Subtlety has never been one of my shining qualities, nor do I wish it to be. It makes for hearty discussions that can be uncomfortable yet rich. Being with people who can admit that they are afraid of the dark, yet have the courage to explore it are the best kind of people.
I’m a fiery gal. There are no if’s, and’s or but’s about it. I am not for the faint of heart or the timid.
But I’m also soft-hearted to a fault, and love nothing more than to take people in, feed them, make sure they’re safe, and take care of them.
For many years, like many women, anger was not my friend. It’s ugly, and doesn’t accessorize well. It chewed me up from the inside out, and boy oh boy, did I suffer for ignoring it. Once my practice matured, I was able to let it in, give it room to breathe it’s fire, and finally burn off the dangerous edges.
This post was inspired by my incorrect perception. Some might even say, I was wrong. But let’s not get carried away now my sweet little peaches. Being wrong is such a bitch and entirely not sexy.
The human smorgasbord of emotion is fascinating, with a little of this and a dash of that sprinkled through the entire menu. What I’ve discovered, and I believe to be true, is that the plethora of negative emotions are all rooted in the muck of fear. To be fearless about exploring those negative emotions, well, that my darlings, is interesting stuff.
I will be the first to admit that relationships scare the hell out of me. Commitment is a word I actually had an issue saying ( it made me stutter). Yet, I’m a devoted, loyal, stick-with-you-to-the-end friend and colleague. What gives?
Well, after years of learning and practicing, I came to understand just how healthy it is not to deny myself all of the ugly-step-sister emotions; anger, jealousy, shame. They are all rooted in fear, and we, as human beings all experience fear and the offshoots of fear every day.
After a thoughtful discussion with my sweetie last night about anger, communication, and perception, I came back to an article by Jules Shuzen Harris, Sensei; Uprooting the Seeds of Anger, (Tricycle, Summer 2012 p44-47);
We’re going to keep getting angry. It’s going to come up. It has come up in our lives before, and it will come up again. This practice is about becoming more mindful, becoming aware of how we are getting stuck. With care and work, we find ways to get unstuck. But we also know that the moment we get unstuck, we’re going to get stuck again. That’s why it is called a practice – we never arrive. So when you find yourself upset or angry, use the moment as apart of your practice, as an opportunity to notice and uproot the seeds of anger and move into the heart of genuine compassion.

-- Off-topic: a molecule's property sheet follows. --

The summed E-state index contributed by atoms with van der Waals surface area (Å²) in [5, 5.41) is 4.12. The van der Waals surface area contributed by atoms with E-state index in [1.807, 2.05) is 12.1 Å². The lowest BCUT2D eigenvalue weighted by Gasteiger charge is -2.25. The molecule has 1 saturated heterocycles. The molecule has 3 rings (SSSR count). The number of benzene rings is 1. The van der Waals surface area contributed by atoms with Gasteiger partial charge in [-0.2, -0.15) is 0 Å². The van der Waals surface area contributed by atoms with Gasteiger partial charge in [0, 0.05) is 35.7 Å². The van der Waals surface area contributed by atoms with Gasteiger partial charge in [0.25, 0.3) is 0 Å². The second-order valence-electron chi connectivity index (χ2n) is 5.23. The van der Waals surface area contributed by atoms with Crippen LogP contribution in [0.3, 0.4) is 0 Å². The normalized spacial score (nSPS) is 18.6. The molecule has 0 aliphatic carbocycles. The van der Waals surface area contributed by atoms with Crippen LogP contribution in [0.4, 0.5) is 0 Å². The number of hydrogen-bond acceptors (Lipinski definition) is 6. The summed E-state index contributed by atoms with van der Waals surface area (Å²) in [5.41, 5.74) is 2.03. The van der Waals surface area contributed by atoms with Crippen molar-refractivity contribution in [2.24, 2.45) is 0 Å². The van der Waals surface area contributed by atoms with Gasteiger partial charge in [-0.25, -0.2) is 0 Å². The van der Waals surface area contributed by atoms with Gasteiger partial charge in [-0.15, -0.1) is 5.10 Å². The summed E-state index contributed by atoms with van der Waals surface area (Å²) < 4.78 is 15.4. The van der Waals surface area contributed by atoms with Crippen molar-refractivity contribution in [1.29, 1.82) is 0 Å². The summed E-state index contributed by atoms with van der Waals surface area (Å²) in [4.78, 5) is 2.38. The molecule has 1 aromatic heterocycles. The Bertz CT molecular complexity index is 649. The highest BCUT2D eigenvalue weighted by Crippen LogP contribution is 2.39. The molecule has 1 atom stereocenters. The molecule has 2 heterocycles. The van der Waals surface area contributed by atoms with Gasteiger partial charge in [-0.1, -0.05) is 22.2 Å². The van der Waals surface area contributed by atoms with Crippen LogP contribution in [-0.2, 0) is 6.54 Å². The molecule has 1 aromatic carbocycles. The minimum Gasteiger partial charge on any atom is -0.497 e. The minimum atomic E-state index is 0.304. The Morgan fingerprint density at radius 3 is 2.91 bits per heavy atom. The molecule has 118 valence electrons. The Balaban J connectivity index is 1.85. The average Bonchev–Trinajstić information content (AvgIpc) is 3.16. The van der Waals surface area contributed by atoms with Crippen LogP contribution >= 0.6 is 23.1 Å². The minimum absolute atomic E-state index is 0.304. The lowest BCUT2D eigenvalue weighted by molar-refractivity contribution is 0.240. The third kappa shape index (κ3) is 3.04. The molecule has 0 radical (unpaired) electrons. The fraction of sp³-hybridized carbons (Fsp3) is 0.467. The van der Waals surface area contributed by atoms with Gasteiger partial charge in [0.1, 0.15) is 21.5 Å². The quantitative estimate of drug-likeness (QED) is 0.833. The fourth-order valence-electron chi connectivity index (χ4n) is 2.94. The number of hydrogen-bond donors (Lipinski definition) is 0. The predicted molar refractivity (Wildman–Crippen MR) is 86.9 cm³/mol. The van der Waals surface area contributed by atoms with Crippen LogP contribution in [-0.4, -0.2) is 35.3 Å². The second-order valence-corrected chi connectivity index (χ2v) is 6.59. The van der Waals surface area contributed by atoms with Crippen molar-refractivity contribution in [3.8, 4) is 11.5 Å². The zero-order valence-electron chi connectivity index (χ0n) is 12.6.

This passage speaks to me of impermanence, the Five Skandhas, and the importance of self-compassion as we practice mindful living/self-awareness.
When I first sought out meditation practice and the wisdom of the monastic teachings at a local monastery, what I really was doing, was running away from fear. I thought that I was doing something wrong, and that being happy all of the time was what being a spiritual being was all about. But, surprise, surprise, the Goddess-of-Everything-Delightful was wrong. Wrong, wrong, wrong. Ick.
Denying oneself the full-spectrum of emotion is like plastering concealer over a nasty pimple. Eventually it wears off, and it just makes the problem worse.
Our daily practice consists in running away…We are afraid of the suffering that is inside us, afraid of war and conflits…But we do not want this fear to manifest, because it hurts, and so we repress it. We try to repress our suffering and we invite other energies into our ‘lving room’ to fill it up so that the negative energies will not be able to make their appearance there…We should not adopt this boycott policy. On the contrary we should open our door so that our suffering can come out. (Thich Nhat Hanh, True Love)
I have committed to my practice, and I feel it slip when fear enters uninvited, tracking mud through my heart. But I won’t pretend it’s not there. I will not kick it out, or wash away the dirty footprints without taking a good look at how it got in, and what I might do lovingly acknowledge it.